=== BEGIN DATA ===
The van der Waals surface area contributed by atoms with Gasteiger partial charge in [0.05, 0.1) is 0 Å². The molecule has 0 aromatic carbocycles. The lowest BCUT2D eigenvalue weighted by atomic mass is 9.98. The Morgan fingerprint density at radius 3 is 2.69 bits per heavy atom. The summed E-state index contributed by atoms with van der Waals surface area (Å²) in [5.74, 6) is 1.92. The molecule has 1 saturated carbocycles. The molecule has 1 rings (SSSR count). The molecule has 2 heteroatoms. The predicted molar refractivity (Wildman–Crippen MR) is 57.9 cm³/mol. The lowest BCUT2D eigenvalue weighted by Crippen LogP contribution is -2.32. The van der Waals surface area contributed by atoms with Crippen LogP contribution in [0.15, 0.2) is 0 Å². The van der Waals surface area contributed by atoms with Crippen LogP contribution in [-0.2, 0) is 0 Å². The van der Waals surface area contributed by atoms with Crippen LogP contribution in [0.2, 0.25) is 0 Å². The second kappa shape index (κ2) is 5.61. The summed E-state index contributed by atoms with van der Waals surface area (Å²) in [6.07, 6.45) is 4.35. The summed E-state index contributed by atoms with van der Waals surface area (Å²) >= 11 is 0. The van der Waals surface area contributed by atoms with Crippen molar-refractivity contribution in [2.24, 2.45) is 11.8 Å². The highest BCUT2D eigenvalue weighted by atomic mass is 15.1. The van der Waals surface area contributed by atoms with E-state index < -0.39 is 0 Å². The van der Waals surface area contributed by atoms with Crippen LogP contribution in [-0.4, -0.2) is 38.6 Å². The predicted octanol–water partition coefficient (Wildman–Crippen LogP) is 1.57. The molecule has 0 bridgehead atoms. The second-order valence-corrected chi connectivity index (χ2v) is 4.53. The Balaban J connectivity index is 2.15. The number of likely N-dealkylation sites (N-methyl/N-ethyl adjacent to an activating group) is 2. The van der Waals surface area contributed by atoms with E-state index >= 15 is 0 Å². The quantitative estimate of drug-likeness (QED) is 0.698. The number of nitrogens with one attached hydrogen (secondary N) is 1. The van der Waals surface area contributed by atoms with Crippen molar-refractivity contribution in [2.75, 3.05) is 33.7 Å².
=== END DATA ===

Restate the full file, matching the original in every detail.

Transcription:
The van der Waals surface area contributed by atoms with Gasteiger partial charge in [0.05, 0.1) is 0 Å². The molecule has 0 aromatic carbocycles. The lowest BCUT2D eigenvalue weighted by atomic mass is 9.98. The Morgan fingerprint density at radius 3 is 2.69 bits per heavy atom. The summed E-state index contributed by atoms with van der Waals surface area (Å²) in [5.74, 6) is 1.92. The molecule has 1 saturated carbocycles. The molecule has 1 rings (SSSR count). The molecule has 2 heteroatoms. The predicted molar refractivity (Wildman–Crippen MR) is 57.9 cm³/mol. The lowest BCUT2D eigenvalue weighted by Crippen LogP contribution is -2.32. The van der Waals surface area contributed by atoms with Crippen LogP contribution in [0.15, 0.2) is 0 Å². The van der Waals surface area contributed by atoms with Crippen LogP contribution in [-0.2, 0) is 0 Å². The van der Waals surface area contributed by atoms with Crippen LogP contribution in [0.2, 0.25) is 0 Å². The second kappa shape index (κ2) is 5.61. The summed E-state index contributed by atoms with van der Waals surface area (Å²) in [6.07, 6.45) is 4.35. The summed E-state index contributed by atoms with van der Waals surface area (Å²) >= 11 is 0. The van der Waals surface area contributed by atoms with Crippen molar-refractivity contribution in [2.24, 2.45) is 11.8 Å². The highest BCUT2D eigenvalue weighted by atomic mass is 15.1. The van der Waals surface area contributed by atoms with E-state index < -0.39 is 0 Å². The van der Waals surface area contributed by atoms with Crippen LogP contribution in [-0.4, -0.2) is 38.6 Å². The predicted octanol–water partition coefficient (Wildman–Crippen LogP) is 1.57. The molecule has 0 bridgehead atoms. The second-order valence-corrected chi connectivity index (χ2v) is 4.53. The Balaban J connectivity index is 2.15. The number of likely N-dealkylation sites (N-methyl/N-ethyl adjacent to an activating group) is 2. The van der Waals surface area contributed by atoms with E-state index >= 15 is 0 Å². The quantitative estimate of drug-likeness (QED) is 0.698. The number of nitrogens with one attached hydrogen (secondary N) is 1. The van der Waals surface area contributed by atoms with Crippen molar-refractivity contribution in [2.75, 3.05) is 33.7 Å².